Make every cent count: How to teach your children about money – Irish Examiner

Make every cent count: How to teach your children about money – Irish Examiner

If you want to impact your children’s future financial well-being, start teaching them early about money.

A Money Advice Service study in Britain conducted by Cambridge University found adult money habits can be set by the age of seven years (

Start children young if you want them to be money-savvy, agrees Ann-Marie Gaynor aka Irish Budgeting Mammy. “Teach them the basics from when they’re quite small. From when they’re about three show them what money means. Show them the notes and coins — ‘this is €1, this is €2’. Get them to count. Play shop with them — give them physical money.”

And set a good example. “If they see you using money, counting it out, getting change back, they’ll get a grasp of how money is spent, better than if you’re continuously tapping your card,” says Gaynor, who advises parents to explain how money comes ends up in a bank machine.

“Explain that you go to work, you get paid, your employer puts that money in the bank for you and this is what you get from the bank machine. If there’s no money in the bank, there’s no money in the machine.”

Deputy director of communications at the Competition and Consumer Protection Commission (CCPC), Muriel Dolan says children need to be taught the value of money if they’re to develop positive financial habits. “Children receive money from an early age — for birthdays, as pocket money. Even adults don’t place the same value on gifted money as we do on earned money. A simple way to teach children the value of money is by having them earn their ‘pocket’ money by doing age-appropriate chores.”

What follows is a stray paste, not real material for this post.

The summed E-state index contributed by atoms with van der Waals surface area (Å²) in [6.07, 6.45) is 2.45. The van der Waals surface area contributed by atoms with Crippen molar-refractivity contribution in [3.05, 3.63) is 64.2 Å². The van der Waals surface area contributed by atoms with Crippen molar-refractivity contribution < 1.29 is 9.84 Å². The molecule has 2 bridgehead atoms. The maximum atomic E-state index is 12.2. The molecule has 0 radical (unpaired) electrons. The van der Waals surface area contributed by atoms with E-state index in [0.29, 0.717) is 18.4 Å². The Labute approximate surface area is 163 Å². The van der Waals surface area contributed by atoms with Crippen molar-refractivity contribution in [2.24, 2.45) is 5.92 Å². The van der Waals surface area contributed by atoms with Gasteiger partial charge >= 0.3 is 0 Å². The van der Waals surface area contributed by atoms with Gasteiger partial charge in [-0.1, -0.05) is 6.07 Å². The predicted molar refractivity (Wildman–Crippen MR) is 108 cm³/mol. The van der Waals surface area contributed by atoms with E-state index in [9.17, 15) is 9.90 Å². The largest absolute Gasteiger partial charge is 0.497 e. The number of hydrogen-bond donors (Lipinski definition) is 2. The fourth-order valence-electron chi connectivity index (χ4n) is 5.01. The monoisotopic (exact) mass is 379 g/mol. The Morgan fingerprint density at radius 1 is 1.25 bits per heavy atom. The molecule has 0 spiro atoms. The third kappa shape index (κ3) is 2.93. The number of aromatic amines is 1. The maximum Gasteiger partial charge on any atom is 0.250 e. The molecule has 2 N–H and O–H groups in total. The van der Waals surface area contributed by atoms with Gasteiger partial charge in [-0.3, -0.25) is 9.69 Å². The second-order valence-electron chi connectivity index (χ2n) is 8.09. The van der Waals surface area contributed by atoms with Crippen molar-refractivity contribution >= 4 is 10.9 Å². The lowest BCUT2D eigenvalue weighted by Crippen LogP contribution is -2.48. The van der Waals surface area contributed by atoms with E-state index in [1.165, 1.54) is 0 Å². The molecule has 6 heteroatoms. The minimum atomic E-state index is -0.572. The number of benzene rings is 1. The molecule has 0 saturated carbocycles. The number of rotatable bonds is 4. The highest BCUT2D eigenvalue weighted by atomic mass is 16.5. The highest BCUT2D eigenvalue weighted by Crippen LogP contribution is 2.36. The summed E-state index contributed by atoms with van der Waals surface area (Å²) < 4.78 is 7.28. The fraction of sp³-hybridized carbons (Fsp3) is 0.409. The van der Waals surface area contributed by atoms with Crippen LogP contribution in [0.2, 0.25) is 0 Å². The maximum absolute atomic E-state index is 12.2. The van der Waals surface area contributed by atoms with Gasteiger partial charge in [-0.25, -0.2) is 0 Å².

This, she says, allows children to form a link between working and income.

Ann-Marie Gaynor of Irish Budgeting Mammy

Transparent savings

Gaynor urges teaching them to save from an early age — but keep it visual. “Use a clear jar. We all give them piggy banks but they can’t see the money rising. With a clear jar, they can. You can also use post-office stamp cards,” says the mum-of-four, who found these worked great for her 11-year-old daughter, Robin.

“It used to be that even when she was saving, she’d be dipping into what she’d saved to go to the pound shop. I got her to buy savings stamps in the post-office. She buys one for €1 and sticks it in a card and when she has 20, it’s full. Now she counts how many she has saved and goes around the house looking for change to buy her stamp, usually one a week.”

Dolan points to CCPC research among adults, which found that financial well-being is improved through two key behaviours: ‘active saving’ and ‘not borrowing for daily expenses’.

“The bank, credit union, post office — all offer junior savings accounts. A trip to put money into their account can be a very exciting event for a child and positively reinforces …….


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